In all my adult years, and even those of a boy venturing out into the woods each fall, Iíve never had so few footsteps afield. Not because Iíve lost my passion for it, rather this 53 year old body is starting to show itís age and not letting me out the door as often.
Last spring I began to notice a slight favoring and soreness in the right hip. I figured it was a pull or something, maybe from trudging through snow that was too deep or skiing too steep of a hill. I thought my body was protesting a little. But that dull ache persisted. No matter, there were fat bikes to ride and all spring I could cruise singletrack trails pain free.
But then again there comes a point when even men realize they may need to visit the doctor as walking became more painful and running became a gimpy half skip.
My doc was great and narrowed down my symptoms and snapped some x-rays, which gave us a look at the root of the problem-arthritis. Osteoarthritis had begun developing in the hip and was clearly visible in the image before me. Hmmm, I hadnít expected that. We settled on a plan of course for the time being - do what I can tolerate, take some pain relievers and weíll see what happens.
The summer arrived and I managed a great backpacking trip and could continue to ride and build trails, but as soon as my favorite season emerged, walking became more difficult. I surely didnít like this slowing down and not being able to spend time in the woods. Normally Iíd be scouting-setting bow stands, and breathing in as much as I could of the autumn air. Instead, I focused on a much easier routine of dog training in preparation of a North Dakota trip - by God, if I had to crawl through that pot hole-filled region, I was going to do that trip! As it turned out, duck hunting there was fairly easy, even if I did struggle toting decoy bags. Pheasant hunting was tougher on the uneven ground and hilly terrain, but if I could rest, it could be done and it all worked out as a successful hunt.
I knew Iíd have to face the inevitable at some point and visited a hip surgeon, who matter-of-factly stated Iíd need a new hip Ö period. There were two options, a full replacement or a resurfacing. Oh, that sounds easy, but is in fact more evasive and has a much longer recovery. On the up-side, since Iím so young (ha!) is there are no restrictions later - I could do everything I do now. That made it a no-brainer. I guess.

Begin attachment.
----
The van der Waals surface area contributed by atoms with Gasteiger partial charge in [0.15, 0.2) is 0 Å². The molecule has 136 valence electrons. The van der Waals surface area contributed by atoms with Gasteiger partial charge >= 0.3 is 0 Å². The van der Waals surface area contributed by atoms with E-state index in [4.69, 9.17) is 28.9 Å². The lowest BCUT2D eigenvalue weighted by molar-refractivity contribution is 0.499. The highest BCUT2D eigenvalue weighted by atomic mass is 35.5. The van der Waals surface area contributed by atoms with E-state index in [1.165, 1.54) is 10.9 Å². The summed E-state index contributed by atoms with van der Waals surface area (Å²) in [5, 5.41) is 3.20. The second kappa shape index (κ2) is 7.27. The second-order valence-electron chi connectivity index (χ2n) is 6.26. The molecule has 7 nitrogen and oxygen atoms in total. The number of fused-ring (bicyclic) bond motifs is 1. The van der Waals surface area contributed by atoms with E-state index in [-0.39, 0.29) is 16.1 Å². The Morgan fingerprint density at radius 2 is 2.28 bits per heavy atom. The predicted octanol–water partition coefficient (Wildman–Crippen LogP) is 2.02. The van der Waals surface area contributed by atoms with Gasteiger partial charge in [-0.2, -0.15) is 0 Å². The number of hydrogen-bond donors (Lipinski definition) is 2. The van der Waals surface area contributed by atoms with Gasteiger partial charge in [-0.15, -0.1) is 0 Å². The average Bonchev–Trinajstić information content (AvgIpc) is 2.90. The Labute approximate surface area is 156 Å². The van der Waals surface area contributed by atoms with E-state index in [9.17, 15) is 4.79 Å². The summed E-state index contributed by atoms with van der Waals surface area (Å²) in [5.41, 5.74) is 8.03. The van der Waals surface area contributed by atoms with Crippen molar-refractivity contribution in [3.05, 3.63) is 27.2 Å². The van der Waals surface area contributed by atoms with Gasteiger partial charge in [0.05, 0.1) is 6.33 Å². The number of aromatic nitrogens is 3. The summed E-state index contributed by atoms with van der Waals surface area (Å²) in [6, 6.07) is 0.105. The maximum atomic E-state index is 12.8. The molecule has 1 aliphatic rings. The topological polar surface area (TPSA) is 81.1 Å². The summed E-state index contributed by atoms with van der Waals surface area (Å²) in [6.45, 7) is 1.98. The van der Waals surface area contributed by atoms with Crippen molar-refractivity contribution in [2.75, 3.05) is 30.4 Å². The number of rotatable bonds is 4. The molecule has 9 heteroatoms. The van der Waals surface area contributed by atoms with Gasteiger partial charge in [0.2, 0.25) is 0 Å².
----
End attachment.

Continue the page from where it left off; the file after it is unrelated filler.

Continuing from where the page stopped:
Six weeks on crutches would begin three days before the deer gun season and hopefully have me active again before the snow melted. Thatís my plan anyway. As the days progressed, any thought of putting this off was nixed-even at work, being on my feet all day was harder and harder.
Which leads me to the ďpre-op hunt.Ē Knowing this, this Ö thing, was going to happen soon, there is a sort of a countdown in my head of time running out and I wanted not to waste a minute. That sounds dramatic, but there is a lot of downtime ahead of me, and Iím quite sure itíll drive me crazy.
So Iíve taken one lame bow hunt stand, sat in a goose marsh and squeezed in one bird hunt in the ever shortening late afternoon. Molly and I came home empty handed, but a success it was - she put up three pheasants, I connected on one, (not squarely enough I discovered) and I watched the sun go down over a beautiful tall grass prairie. It was a tough walk at this point, but far easier than trying to maneuver a grouse tag alder swamp. I endured an hour and a half and Molly trotted alongside as we returned to the truck. Breaking the double and sliding the shells out, the remnant scent of gunpowder still drifted up as I cased the gun. Only hunters know how great that smell is and at this moment I appreciated it very much. Iíd be lucky to catch that fragrance again this last week before surgery.
ďGo afield with a good attitude, with respect for the wildlife you hunt and for the forest and fields in which you walk. Immerse yourself in the outdoor experience. It will cleanse your soul and make you a better person.Ē
Ė Fred Bear
I hope in some small way I live the outdoors the way Bear speaks to. Having some adversity keeping me from the outdoors in my 53rd year may just make me treasure it all the more the next time I have an opportunity to ďGo afield with a good attitude ...Ē I know I will.
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Steve Meurett lives, works and plays in West Central Wisconsin and spends about every free moment outdoors where his passions lie. His outdoor interests take him on and off trail, pursuing mountain biking and skinny skiing, photography and hunting, while keeping an eye on wild mushrooms and the next fruit for craft wine. Steve is the Trail Director at The Levis Mound Trail System and member of the Clark County Trails Advisory Committee. He resides, teaches and is a photographer in Neillsville. Steve can be reached at email@example.com.